Once you have got gained some experience in the field as an LPN/LVN, you might feel that you would like to progress to a position with more responsibility (and a larger pay packet). To become a registered nurse (RN), you will need to obtain an associate’s degree in nursing (ADN). These are available at community colleges and some four-year institutions, and some colleges offer a hybrid online program combining online learning with on-site clinical instruction. An ADN program will teach you how to assist physicians during medical procedures such as operations and examinations, and how to dress wounds and run diagnostic tests. You will also gain management skills such as supervising LPNs/LVNs and CNAs, and how to pass on self-care information to patients. You will also receive extensive on-site clinical training. Gaining an ADN will make you eligible to take the National Council Licensure Examination for Registered Nurses (NCLEX-RN), a nation-wide requirement for all RN licensure. Although many RNs go on to have long and fulfilling careers in hospitals, you can use your RN license to work in environments as diverse as travel nursing organizations, the military, and health insurance companies.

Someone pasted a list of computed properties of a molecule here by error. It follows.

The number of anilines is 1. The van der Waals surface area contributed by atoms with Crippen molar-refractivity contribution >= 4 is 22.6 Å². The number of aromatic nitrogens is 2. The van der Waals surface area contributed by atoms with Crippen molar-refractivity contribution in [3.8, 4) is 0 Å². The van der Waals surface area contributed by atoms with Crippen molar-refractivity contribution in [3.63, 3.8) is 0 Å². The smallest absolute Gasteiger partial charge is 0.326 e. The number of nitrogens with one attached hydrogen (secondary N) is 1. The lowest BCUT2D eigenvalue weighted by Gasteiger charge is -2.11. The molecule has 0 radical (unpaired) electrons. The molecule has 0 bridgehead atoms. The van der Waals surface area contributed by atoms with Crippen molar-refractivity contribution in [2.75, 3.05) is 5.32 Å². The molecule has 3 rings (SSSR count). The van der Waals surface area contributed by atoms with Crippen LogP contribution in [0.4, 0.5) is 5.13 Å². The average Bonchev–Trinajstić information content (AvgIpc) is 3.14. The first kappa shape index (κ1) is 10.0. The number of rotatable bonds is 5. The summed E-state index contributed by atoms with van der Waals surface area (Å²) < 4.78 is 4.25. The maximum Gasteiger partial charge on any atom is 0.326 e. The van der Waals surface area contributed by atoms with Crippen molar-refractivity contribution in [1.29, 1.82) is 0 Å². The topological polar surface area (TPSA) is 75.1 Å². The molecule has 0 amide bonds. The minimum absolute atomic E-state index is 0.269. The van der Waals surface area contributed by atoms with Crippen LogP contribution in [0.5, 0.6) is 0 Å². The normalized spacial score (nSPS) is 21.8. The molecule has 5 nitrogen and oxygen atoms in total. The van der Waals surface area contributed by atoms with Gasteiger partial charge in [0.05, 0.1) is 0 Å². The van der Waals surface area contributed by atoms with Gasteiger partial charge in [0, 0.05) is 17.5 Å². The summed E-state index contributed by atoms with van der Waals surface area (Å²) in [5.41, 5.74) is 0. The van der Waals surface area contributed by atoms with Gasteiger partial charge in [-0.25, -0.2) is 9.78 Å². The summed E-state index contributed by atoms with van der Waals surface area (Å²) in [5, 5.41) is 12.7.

Bachelor of Science in nursing